Tuesday, July 3, 2007

My first blog entry

Yup, it’s my very first. That’s ironic, too, because in addition to being an author, I’m also a web site designer/developer. I’ve set up plenty of blogs and done troubleshooting on many more. But I’ve never written a blog entry before myself.

I’ve spent the past few days trying to decide what I would write about. Tomorrow’s U.S. Independence Day holiday led me to consider an essay on my feelings about my country. But that risks getting too political. I'm not ready to go there.

Instead I decided to tackle a topic I’ve been thinking about for the last week or so. What makes a character in a book memorable?

I’m especially interested in memorable heroes. Literary fiction is full of them…Ishmael, Heathcliff, Cyrano, etc. But then part of the purpose of literary fiction is to illuminate character, so it’s hardly surprising.

What about heroes in the genres I read: fantasy, science fiction, mystery and romance? Certainly I've read some memorable ones. In fantasy, Aragorn, Frodo, Harry Dresden and Harry Potter come quickly to mind. Science fiction gives use Miles Vorkosigan and Paul Atreides. In mystery you have Philip Marlowe, Sam Spade, Hercule Poirot, Nero Wolfe and his sidekick, Archie Goodwin.

And in romance? I’ve tried to quickly think of memorable heroes from romance or romantic novels I’ve read in the last couple of years. I have to admit, first of all, that I don’t read a lot of romance novels, and the ones that I do tend to cross over into other genres. But I do pick up the occasional historical romance and I’ve recently been on a bit of a Lisa Kleypas glom, mostly because she writes some really wonderful heroes. My favorites so fare are Derek Craven and St. Vincent. Then there's Loretta Chase’s Mr. Impossible, Rupert Carsington. In futuristic romance, Linnea Sinclair has contributed two memorable heroes in Gabriel “Sully” Sullivan and Branden Kel Paten. And in the urban fantasy dept. Kelley Armstrong’s werewolf hero, Clayton Danvers, and all of J.R. Ward’s Black Dagger Brotherhood guys have stuck with me.

So… What do they all have in common? I’m still working on that.

One thing that strikes me is that they all have multiple layers and unexpected depths or sides to their personalities. None of them is a stock romantic hero. Craven is not an aristocrat and not even a gentleman in any sense of the word when we first meet him. St. Vincent is one in name only. Both have the seeds of heroism within them, though it’s not obvious right away. But they grow into it and the author convincingly shows them developing it.

None of the men I’ve listed above are heroes from the central casting hero mold as are too many of the characters I’ve read about. Sully and Kel Paten aren’t obviously heroes at the beginning of their books either. It’s even possible that they’re the villains, and it takes a while for the heroine and the reader to discover the worth of the men they are.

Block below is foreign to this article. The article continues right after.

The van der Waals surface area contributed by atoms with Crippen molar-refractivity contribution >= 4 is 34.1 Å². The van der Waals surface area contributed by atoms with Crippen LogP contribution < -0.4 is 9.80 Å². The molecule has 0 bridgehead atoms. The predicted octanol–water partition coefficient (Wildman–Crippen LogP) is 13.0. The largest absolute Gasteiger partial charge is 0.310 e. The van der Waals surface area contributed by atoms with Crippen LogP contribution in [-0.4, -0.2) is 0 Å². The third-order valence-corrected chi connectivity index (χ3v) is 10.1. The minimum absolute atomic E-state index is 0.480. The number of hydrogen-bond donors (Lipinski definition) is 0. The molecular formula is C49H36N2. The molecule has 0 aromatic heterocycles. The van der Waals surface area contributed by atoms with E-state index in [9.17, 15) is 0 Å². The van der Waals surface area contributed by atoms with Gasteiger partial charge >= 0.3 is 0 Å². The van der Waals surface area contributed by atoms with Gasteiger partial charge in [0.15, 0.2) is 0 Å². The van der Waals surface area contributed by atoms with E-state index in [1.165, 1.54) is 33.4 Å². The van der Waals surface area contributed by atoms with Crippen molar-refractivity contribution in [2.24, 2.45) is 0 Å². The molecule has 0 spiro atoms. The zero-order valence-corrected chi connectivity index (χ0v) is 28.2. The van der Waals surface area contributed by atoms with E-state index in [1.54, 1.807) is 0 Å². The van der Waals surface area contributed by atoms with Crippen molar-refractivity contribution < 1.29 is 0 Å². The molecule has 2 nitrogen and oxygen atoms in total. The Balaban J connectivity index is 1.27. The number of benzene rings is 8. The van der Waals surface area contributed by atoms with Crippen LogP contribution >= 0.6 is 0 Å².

And then there’s Clay Danvers. It’s hard to even call him a hero, yet in some ways he fills the bill better than many others I’ve listed here. He’s movie-star handsome, brilliant, protective of his family and devoted to Elena. Of course, he’s also mean, ruthless and even vicious. Prince Charming? Not exactly.

Neither are J.R. Ward’s heroes, except maybe Rhage. Or he might be--if it weren’t for that little demon problem of his. Certainly Zsadist, Butch and Wrath wouldn’t qualify. Butch is an alcoholic, Wrath is blind and--at least initially—running away from his responsibilities, and Zsadist is…a mess.

It’s not just that these are wounded heroes, either. It’s not obvious at first glance that any of them really are heroes. What really grabs me, I think, is watching how the heroines discover the hero within the men that attract them, especially when it's not obvious it's even there. And how the men grow to become true heroes.

I’m nowhere near finished with this topic, but I’ve gone on long enough. So… if anyone’s out there and interested… Who are your most memorable heroes? Why?


J L said...

Two of my favorite male characters are Melrose Plant and Richard Jury from the Martha Grimes series of books. I particularly like Plant, who is a member of British aristocracy except he relinquished his title and thus is not "Lord Ardry" except when it's convenient.

They're interesting characters. In fact, I venture to say they're more interesting than their author is allowing them to be. I've stuck with them for more than twenty years now and I have come to enjoy them more than the stories they're embroiled in.

Jaynie R said...


Pretty much does it all for me lol. I love him and he's one of the reasons I'm addicted to Nora writing as JD Robb.

N.J.Walters said...

I tend to remember the anti-heroes, like the Black Dagger Brotherhood. They don't really want to be anyone's hero, yet the seeds are within them.

Christine Feehan's Carpathians are like that too, as well as Kenyon's Dark Hunters.

J.C. Wilder said...

If I had to pick a romance hero, it would have to be Wolf from Linda Howard's Mackenzie's Mountain.

I realize that now this novel seems very dated, but I still love this alpha male and his innate sense of honor - he's just YUMMY!

Kati said...

your sexy